In fall of 2009, some of us at Facebook imagined a more interactive search experience, where high quality results would appear as the user typed. We summarized the vision in a blog post introducing our new search box. Making this system real for 400 million users has been challenging at every level of the software stack. On the front-end, code running in users' browsers must consume and render results quickly enough to not distract the user as they type. We set a strict goal for ourselves that the new typeahead can't be slower than the existing typeahead for finding your friends, so every millisecond delay matters. Despite these performance constraints, the UI cannot be too minimalist; each result needs enough contextual clues to convey its meaning and relevance. Because the new typeahead auto-selects the first result when you hit Enter in the search box, we need near-perfect relevance so that the first result is always the one you're looking for. To satisfy all these constraints, we designed an architecture composed of several different backend services that were optimized for specific types of results. Let's follow a session as the request leaves a user's browser and becomes a set of navigable results. Read more...

Akhil WableEngineering

Intro to Facebook Search

Posted about 8 years ago
blog post · Infra · Data · Web · Caching · User Experience

Connecting and sharing with others is Facebook’s primary value. That value necessitates having the ability to easily and efficiently find the people and information we care about. The search team at Facebook is focused on building a search product to enable our more than 400 million users to quickly find what they're looking for. In July 2007 we explained the complexities of serving one of the largest user bases in the world and the reasons for building our own in-house search service. Serving more than 150 million queries a day, and supporting a user base that has grown by more than 10x since then reinforces that decision. Read more...

Jason SobelEngineer at Facebook

Making Facebook 2x Faster

Posted about 8 years ago

Everyone knows the internet is better when it's fast. At Facebook, we strive to make our site as responsive as possible; we've run experiments that prove users view more pages and get more value out of the site when it runs faster. Google and Microsoft presented similar conclusions for their properties at the 2009 O'Reilly Velocity Conference. So how do we go about making Facebook faster? The first thing we have to get right is a way to measure our progress. We want to optimize for users seeing pages as fast as possible so we look at the three main components that contribute to the performance of a page load: network time, generation time, and render time. Read more...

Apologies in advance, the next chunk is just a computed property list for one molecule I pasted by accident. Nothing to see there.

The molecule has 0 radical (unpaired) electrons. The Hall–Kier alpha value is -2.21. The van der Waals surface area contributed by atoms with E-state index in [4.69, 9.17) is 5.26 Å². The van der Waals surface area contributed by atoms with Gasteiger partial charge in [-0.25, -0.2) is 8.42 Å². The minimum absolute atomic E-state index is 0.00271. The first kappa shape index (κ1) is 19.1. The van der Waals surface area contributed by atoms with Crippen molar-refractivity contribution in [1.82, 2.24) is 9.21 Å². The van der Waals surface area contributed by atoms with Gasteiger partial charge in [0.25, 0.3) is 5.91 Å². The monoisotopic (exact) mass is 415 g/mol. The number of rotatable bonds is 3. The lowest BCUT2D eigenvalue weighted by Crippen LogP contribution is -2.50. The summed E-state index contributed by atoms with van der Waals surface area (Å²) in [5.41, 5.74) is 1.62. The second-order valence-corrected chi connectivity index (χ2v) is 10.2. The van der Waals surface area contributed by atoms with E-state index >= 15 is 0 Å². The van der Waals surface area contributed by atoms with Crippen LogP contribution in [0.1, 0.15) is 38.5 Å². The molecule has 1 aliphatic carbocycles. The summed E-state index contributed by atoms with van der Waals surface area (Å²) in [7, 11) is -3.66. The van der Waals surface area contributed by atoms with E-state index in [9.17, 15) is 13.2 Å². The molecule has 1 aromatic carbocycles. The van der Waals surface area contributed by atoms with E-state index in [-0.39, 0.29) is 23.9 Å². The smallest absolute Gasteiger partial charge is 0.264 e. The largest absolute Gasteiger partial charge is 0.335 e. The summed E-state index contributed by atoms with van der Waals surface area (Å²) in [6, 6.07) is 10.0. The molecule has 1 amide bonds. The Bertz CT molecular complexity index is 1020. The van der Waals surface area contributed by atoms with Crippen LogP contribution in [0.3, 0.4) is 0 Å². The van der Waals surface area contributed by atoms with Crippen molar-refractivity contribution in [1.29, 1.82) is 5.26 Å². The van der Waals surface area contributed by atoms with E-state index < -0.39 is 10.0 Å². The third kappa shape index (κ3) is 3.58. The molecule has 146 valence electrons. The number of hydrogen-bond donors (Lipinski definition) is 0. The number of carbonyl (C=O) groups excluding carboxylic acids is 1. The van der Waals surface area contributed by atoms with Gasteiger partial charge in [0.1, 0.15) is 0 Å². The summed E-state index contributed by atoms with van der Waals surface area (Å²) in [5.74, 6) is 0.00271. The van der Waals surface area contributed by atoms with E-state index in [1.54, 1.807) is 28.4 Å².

Michael NovatiSoftware engineer at Facebook

Internal Company Dashboard

Posted about 8 years ago
blog post · Culture · Web · User Experience · Tooling

At Facebook, employee communication and productivity are fundamental to maintaining a fast growing and valuable business. Facebook's mission is to make the world more open and connected, and we are taking the same approach with how our employees interact, share and collaborate together. Traditionally, larger companies aren't really that open and transparent on the inside, as not everyone knows why decisions are made or has the ability to freely discuss decisions outside the scope of their responsibility. There is a lot of room for innovation in employee communication and this has become a hot space for new ideas and products. At Facebook, we're learning a lot of lessons about which useful end-user social products work for employees and which don't. We've learned that effective enterprise communication tools need to be engineered specifically for our employees because our employee base and business needs are very unique. On the internal tools productivity and communication team, we try to build libraries and abstractions that promote openness and we simultaneously build tools on top of them. A specific product I've developed at Facebook is our internal dashboards framework. A problem we have at Facebook is that there are so many requests for custom internal tools (from engineers and non-engineers alike) that our internal tools engineers have trouble keeping up. Read more...

Tao SteinEngineering

Facebook becomes a USENIX Patron

Posted about 8 years ago
blog post · Infra · Data · Web · Mobile · Compute · Open Source · Research · Graph · Languages · PHP · HipHop · Platformmore

From its beginnings, Facebook has had to solve novel systems challenges to help us scale and grow. The idea of the social graph, and its implementation as a web and mobile platform have repeatedly pushed our computer systems into uncharted territory. The workloads are non-traditional, graph-oriented and write-heavy, and the system has grown rapidly to a base of 350M users around the world. We have survived and thrived due to healthy innovation and creativity, but we haven't done it alone. We have benefited from innovation in both the open source and computer systems communities. The USENIX Association is an essential hub in the systems community and today we are pleased to announce that we are becoming a Patron of the USENIX Association. Read more...

Haiping ZhaoSenior Server Engineer at Facebook
Chris PutnamEngineering at Facebook

Building a Better Photo Uploader

Posted about 8 years ago
blog post · Web · Photos · JavaScript · Security · Performance · User Experience